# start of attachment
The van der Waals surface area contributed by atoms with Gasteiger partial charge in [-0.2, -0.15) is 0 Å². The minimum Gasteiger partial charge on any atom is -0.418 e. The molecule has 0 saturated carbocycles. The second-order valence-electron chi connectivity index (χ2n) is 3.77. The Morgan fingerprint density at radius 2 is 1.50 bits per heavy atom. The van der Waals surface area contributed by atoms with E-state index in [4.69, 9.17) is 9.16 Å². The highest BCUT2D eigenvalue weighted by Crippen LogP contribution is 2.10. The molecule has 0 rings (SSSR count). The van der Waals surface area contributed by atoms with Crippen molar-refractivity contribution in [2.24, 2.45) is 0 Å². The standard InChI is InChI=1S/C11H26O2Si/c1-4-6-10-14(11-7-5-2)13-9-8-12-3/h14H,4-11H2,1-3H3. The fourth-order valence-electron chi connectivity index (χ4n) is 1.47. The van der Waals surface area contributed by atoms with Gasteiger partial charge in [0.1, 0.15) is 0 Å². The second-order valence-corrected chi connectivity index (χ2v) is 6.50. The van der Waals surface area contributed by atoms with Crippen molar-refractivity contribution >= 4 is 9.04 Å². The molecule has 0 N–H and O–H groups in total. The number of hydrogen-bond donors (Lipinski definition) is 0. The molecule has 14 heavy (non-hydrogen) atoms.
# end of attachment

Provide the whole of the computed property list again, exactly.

The van der Waals surface area contributed by atoms with Gasteiger partial charge in [-0.2, -0.15) is 0 Å². The minimum Gasteiger partial charge on any atom is -0.418 e. The molecule has 0 saturated carbocycles. The second-order valence-electron chi connectivity index (χ2n) is 3.77. The Morgan fingerprint density at radius 2 is 1.50 bits per heavy atom. The van der Waals surface area contributed by atoms with E-state index in [4.69, 9.17) is 9.16 Å². The highest BCUT2D eigenvalue weighted by Crippen LogP contribution is 2.10. The molecule has 0 rings (SSSR count). The van der Waals surface area contributed by atoms with Crippen molar-refractivity contribution in [2.24, 2.45) is 0 Å². The standard InChI is InChI=1S/C11H26O2Si/c1-4-6-10-14(11-7-5-2)13-9-8-12-3/h14H,4-11H2,1-3H3. The fourth-order valence-electron chi connectivity index (χ4n) is 1.47. The van der Waals surface area contributed by atoms with Gasteiger partial charge in [0.1, 0.15) is 0 Å². The second-order valence-corrected chi connectivity index (χ2v) is 6.50. The van der Waals surface area contributed by atoms with Crippen molar-refractivity contribution >= 4 is 9.04 Å². The molecule has 0 N–H and O–H groups in total. The number of hydrogen-bond donors (Lipinski definition) is 0. The molecule has 14 heavy (non-hydrogen) atoms.